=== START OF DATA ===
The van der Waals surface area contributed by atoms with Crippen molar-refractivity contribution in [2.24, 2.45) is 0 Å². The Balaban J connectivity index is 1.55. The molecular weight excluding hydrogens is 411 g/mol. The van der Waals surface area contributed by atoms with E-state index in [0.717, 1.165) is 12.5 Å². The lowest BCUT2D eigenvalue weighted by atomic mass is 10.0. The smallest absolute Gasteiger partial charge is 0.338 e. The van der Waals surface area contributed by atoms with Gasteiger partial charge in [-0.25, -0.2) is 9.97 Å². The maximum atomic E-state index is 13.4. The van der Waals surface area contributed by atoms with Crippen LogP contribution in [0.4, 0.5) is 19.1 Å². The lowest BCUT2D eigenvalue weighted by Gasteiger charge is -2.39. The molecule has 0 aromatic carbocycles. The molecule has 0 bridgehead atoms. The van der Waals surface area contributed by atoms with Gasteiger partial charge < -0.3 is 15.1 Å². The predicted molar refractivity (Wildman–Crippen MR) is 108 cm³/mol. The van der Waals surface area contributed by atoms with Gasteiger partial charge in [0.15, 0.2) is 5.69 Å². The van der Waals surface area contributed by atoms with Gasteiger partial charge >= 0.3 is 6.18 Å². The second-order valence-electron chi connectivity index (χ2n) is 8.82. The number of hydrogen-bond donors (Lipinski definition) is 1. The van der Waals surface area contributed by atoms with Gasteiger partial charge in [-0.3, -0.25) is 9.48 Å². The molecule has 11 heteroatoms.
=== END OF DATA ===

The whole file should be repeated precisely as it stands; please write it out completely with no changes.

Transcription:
The van der Waals surface area contributed by atoms with Crippen molar-refractivity contribution in [2.24, 2.45) is 0 Å². The Balaban J connectivity index is 1.55. The molecular weight excluding hydrogens is 411 g/mol. The van der Waals surface area contributed by atoms with E-state index in [0.717, 1.165) is 12.5 Å². The lowest BCUT2D eigenvalue weighted by atomic mass is 10.0. The smallest absolute Gasteiger partial charge is 0.338 e. The van der Waals surface area contributed by atoms with Gasteiger partial charge in [-0.25, -0.2) is 9.97 Å². The maximum atomic E-state index is 13.4. The van der Waals surface area contributed by atoms with Crippen LogP contribution in [0.4, 0.5) is 19.1 Å². The lowest BCUT2D eigenvalue weighted by Gasteiger charge is -2.39. The molecule has 0 aromatic carbocycles. The molecule has 0 bridgehead atoms. The van der Waals surface area contributed by atoms with Gasteiger partial charge < -0.3 is 15.1 Å². The predicted molar refractivity (Wildman–Crippen MR) is 108 cm³/mol. The van der Waals surface area contributed by atoms with Gasteiger partial charge in [0.15, 0.2) is 5.69 Å². The van der Waals surface area contributed by atoms with Gasteiger partial charge >= 0.3 is 6.18 Å². The second-order valence-electron chi connectivity index (χ2n) is 8.82. The number of hydrogen-bond donors (Lipinski definition) is 1. The van der Waals surface area contributed by atoms with Gasteiger partial charge in [-0.3, -0.25) is 9.48 Å². The molecule has 11 heteroatoms.